Jane Levy talks with Meaghan on the new NBC series ‘Zoey’s Extraordinary Playlist’
Talk about hearing voices. In the new NBC series, “Zoey’s Extraordinary Playlist,” Zoey Clarke has a different way of seeing, or hearing the world.
From prime-time sitcoms to horror and suspense, Jane Levy has built a career around versatility. Her first major role came in 2011 on ABC’s “Suburgatory,” followed by a spate of horror roles in 2013’s “Evil Dead,” 2016’s “Don’t Breathe,” and on the Hulu series “Castle Rock” in 2018. Now, Levy returns to network TV for NBC’s “Zoey’s Extraordinary Playlist,” where she plays the titular Zoey, who realizes she has the ability to hear people’s inner dialogue in the form of song.
How did you first get your SAG-AFTRA card?
The first job that got me a SAG card was “Shameless,” which is still on the air. I had just moved to Los Angeles. I had finished a year-and-a-half conservatory at Stella Adler [Studio of Acting] in New York City. I believe [I booked] “Shameless” within two weeks of arriving in L.A., which was really exciting. I was driving home in my mom’s Volvo from my callback, and I found out I got the job from my agent and crashed my car.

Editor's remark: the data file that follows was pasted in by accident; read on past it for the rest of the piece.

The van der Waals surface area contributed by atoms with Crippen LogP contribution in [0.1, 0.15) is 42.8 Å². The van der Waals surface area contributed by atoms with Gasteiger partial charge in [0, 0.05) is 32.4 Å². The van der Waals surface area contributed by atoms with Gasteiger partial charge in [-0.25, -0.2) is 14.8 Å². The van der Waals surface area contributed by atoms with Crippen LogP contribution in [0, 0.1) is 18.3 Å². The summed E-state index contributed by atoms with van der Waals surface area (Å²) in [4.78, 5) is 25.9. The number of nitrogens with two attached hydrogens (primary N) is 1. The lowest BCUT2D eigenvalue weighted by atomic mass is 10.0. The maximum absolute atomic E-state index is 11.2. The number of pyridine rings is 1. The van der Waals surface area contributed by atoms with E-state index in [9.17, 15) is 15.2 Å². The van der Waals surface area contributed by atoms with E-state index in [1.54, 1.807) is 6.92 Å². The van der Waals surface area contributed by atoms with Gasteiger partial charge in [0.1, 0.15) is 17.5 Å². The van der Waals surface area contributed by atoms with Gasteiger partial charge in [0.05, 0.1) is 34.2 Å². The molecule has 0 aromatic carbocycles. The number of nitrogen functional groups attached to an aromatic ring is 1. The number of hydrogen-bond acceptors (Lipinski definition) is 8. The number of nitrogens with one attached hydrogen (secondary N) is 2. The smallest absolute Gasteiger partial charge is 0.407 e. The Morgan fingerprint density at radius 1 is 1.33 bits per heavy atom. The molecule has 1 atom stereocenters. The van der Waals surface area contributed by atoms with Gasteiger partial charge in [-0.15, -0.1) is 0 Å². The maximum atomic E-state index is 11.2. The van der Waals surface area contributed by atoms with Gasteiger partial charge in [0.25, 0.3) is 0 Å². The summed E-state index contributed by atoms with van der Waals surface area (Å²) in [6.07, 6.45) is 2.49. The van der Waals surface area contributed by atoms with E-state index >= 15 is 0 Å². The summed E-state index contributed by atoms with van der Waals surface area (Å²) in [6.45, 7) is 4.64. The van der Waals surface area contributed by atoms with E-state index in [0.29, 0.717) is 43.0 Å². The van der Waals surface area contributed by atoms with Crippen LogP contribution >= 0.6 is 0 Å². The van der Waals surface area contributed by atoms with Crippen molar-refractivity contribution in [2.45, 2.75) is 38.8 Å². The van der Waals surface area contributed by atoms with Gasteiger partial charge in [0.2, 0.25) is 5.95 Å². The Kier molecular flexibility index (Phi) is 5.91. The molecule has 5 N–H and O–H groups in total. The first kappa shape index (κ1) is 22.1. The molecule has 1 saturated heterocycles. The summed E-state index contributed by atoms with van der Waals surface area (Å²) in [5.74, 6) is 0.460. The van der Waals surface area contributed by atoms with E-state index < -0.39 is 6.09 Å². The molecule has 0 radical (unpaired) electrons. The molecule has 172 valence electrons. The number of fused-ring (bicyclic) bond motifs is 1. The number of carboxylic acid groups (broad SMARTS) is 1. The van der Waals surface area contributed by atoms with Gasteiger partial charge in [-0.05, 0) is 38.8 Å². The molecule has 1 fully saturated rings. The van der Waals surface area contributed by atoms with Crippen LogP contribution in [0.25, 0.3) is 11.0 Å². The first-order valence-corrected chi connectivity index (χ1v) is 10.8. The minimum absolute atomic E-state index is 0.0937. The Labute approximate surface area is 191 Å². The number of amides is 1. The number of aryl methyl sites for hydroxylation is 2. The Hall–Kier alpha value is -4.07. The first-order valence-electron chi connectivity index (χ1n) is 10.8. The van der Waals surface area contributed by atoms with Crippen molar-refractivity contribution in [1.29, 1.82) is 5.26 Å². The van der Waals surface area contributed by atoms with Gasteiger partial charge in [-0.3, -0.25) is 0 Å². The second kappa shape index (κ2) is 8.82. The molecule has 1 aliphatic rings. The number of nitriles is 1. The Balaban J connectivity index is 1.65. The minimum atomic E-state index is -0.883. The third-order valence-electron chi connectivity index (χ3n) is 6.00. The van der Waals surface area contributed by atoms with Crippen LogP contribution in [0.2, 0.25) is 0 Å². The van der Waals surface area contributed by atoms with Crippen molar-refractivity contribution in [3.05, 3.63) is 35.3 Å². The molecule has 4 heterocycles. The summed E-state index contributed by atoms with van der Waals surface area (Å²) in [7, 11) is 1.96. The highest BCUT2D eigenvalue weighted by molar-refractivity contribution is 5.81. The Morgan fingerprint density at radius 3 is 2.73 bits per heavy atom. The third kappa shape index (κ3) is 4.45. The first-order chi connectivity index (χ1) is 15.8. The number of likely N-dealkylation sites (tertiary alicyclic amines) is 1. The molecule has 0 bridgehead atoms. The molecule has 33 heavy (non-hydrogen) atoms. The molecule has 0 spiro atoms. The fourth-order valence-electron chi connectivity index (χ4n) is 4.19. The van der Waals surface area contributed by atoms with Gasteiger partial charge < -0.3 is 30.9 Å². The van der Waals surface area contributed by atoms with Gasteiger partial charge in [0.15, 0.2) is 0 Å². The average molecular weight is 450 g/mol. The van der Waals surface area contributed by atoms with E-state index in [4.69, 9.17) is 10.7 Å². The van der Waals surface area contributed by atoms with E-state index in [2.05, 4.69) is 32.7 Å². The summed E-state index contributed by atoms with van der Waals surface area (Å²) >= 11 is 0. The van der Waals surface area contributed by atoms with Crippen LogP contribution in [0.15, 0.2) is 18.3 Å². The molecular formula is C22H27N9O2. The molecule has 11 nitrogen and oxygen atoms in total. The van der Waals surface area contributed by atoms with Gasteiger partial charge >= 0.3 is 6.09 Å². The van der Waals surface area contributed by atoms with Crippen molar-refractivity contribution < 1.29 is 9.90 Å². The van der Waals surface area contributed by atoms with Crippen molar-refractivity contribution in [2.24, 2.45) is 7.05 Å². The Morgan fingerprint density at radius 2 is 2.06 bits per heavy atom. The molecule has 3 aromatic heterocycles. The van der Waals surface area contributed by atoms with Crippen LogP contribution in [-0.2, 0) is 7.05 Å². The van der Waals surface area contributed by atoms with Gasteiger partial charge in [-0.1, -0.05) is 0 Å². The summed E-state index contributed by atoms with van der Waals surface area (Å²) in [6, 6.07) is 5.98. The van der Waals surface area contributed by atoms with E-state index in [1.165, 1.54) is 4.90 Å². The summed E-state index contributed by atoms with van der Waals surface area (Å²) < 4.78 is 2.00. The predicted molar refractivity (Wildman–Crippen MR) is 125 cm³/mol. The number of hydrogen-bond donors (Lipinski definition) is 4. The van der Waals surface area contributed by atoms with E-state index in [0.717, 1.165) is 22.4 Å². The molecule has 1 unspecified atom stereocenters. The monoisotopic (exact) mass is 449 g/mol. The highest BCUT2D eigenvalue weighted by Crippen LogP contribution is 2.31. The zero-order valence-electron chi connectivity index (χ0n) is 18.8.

“Shameless” was also your first time on a professional set. What was that experience like?
It was so surreal and incredibly exciting. I was nervous. It was a moment in my life that I remember feeling immense gratitude. I felt like, Wow, this is a dream come true; I’m living my dream. I felt very welcomed by the cast and crew on that set. I think I had wrapped “Shameless” when it was pilot season, and “Suburgatory” was the first pilot I ever auditioned for and I got the job. It was a pretty spectacular year for me.
You’ve done work in so many genres. Does that affect how you typically prepare for an audition?